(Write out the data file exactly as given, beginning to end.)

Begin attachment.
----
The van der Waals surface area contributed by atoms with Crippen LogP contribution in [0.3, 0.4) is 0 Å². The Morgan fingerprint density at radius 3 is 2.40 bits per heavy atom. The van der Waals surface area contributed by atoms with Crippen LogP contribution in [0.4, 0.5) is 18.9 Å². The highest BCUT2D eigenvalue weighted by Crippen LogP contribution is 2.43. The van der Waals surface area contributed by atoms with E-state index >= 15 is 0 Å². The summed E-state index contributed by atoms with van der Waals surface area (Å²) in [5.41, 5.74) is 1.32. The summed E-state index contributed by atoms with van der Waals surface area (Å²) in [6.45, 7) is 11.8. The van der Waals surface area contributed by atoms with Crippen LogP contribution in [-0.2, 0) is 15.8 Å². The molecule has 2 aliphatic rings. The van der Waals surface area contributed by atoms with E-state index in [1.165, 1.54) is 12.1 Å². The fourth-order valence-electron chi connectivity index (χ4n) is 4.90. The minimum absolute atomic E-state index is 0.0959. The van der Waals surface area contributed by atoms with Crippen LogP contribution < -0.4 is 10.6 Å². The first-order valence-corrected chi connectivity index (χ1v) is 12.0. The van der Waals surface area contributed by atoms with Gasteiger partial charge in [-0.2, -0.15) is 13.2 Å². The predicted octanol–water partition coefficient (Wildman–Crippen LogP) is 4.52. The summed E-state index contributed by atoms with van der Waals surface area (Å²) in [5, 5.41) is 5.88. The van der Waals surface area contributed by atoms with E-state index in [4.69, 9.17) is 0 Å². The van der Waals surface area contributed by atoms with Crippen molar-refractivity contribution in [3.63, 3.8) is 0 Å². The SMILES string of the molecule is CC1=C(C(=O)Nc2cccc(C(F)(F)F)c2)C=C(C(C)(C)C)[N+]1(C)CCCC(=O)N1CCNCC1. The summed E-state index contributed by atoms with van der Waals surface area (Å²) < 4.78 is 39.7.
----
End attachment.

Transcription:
The van der Waals surface area contributed by atoms with Crippen LogP contribution in [0.3, 0.4) is 0 Å². The Morgan fingerprint density at radius 3 is 2.40 bits per heavy atom. The van der Waals surface area contributed by atoms with Crippen LogP contribution in [0.4, 0.5) is 18.9 Å². The highest BCUT2D eigenvalue weighted by Crippen LogP contribution is 2.43. The van der Waals surface area contributed by atoms with E-state index >= 15 is 0 Å². The summed E-state index contributed by atoms with van der Waals surface area (Å²) in [5.41, 5.74) is 1.32. The summed E-state index contributed by atoms with van der Waals surface area (Å²) in [6.45, 7) is 11.8. The van der Waals surface area contributed by atoms with Crippen LogP contribution in [-0.2, 0) is 15.8 Å². The molecule has 2 aliphatic rings. The van der Waals surface area contributed by atoms with E-state index in [1.165, 1.54) is 12.1 Å². The fourth-order valence-electron chi connectivity index (χ4n) is 4.90. The minimum absolute atomic E-state index is 0.0959. The van der Waals surface area contributed by atoms with Crippen LogP contribution < -0.4 is 10.6 Å². The first-order valence-corrected chi connectivity index (χ1v) is 12.0. The van der Waals surface area contributed by atoms with Gasteiger partial charge in [-0.2, -0.15) is 13.2 Å². The predicted octanol–water partition coefficient (Wildman–Crippen LogP) is 4.52. The summed E-state index contributed by atoms with van der Waals surface area (Å²) in [5, 5.41) is 5.88. The van der Waals surface area contributed by atoms with E-state index in [4.69, 9.17) is 0 Å². The van der Waals surface area contributed by atoms with Crippen molar-refractivity contribution in [3.63, 3.8) is 0 Å². The SMILES string of the molecule is CC1=C(C(=O)Nc2cccc(C(F)(F)F)c2)C=C(C(C)(C)C)[N+]1(C)CCCC(=O)N1CCNCC1. The summed E-state index contributed by atoms with van der Waals surface area (Å²) < 4.78 is 39.7.